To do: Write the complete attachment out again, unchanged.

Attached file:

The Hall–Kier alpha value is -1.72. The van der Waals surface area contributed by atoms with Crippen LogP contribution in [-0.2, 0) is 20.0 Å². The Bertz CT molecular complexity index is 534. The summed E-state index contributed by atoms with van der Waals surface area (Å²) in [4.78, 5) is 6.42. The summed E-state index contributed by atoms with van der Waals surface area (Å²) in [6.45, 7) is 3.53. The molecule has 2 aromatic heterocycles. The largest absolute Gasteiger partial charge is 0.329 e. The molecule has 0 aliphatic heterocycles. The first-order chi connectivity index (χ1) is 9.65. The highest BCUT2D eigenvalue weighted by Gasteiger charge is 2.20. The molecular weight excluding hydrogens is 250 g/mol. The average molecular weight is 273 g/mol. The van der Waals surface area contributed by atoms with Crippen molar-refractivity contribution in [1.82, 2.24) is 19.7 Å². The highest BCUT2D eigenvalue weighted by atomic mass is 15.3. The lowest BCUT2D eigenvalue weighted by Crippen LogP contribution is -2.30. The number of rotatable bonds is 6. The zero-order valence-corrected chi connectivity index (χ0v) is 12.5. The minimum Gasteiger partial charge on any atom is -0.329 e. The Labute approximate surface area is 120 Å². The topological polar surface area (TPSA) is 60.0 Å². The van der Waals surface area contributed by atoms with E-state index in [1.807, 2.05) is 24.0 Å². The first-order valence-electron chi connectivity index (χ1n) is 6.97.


The Hall–Kier alpha value is -1.72. The van der Waals surface area contributed by atoms with Crippen LogP contribution in [-0.2, 0) is 20.0 Å². The Bertz CT molecular complexity index is 534. The summed E-state index contributed by atoms with van der Waals surface area (Å²) in [4.78, 5) is 6.42. The summed E-state index contributed by atoms with van der Waals surface area (Å²) in [6.45, 7) is 3.53. The molecule has 2 aromatic heterocycles. The largest absolute Gasteiger partial charge is 0.329 e. The molecule has 0 aliphatic heterocycles. The first-order chi connectivity index (χ1) is 9.65. The highest BCUT2D eigenvalue weighted by Gasteiger charge is 2.20. The molecular weight excluding hydrogens is 250 g/mol. The average molecular weight is 273 g/mol. The van der Waals surface area contributed by atoms with Crippen molar-refractivity contribution in [1.82, 2.24) is 19.7 Å². The highest BCUT2D eigenvalue weighted by atomic mass is 15.3. The lowest BCUT2D eigenvalue weighted by Crippen LogP contribution is -2.30. The number of rotatable bonds is 6. The zero-order valence-corrected chi connectivity index (χ0v) is 12.5. The minimum Gasteiger partial charge on any atom is -0.329 e. The Labute approximate surface area is 120 Å². The topological polar surface area (TPSA) is 60.0 Å². The van der Waals surface area contributed by atoms with E-state index in [1.807, 2.05) is 24.0 Å². The first-order valence-electron chi connectivity index (χ1n) is 6.97.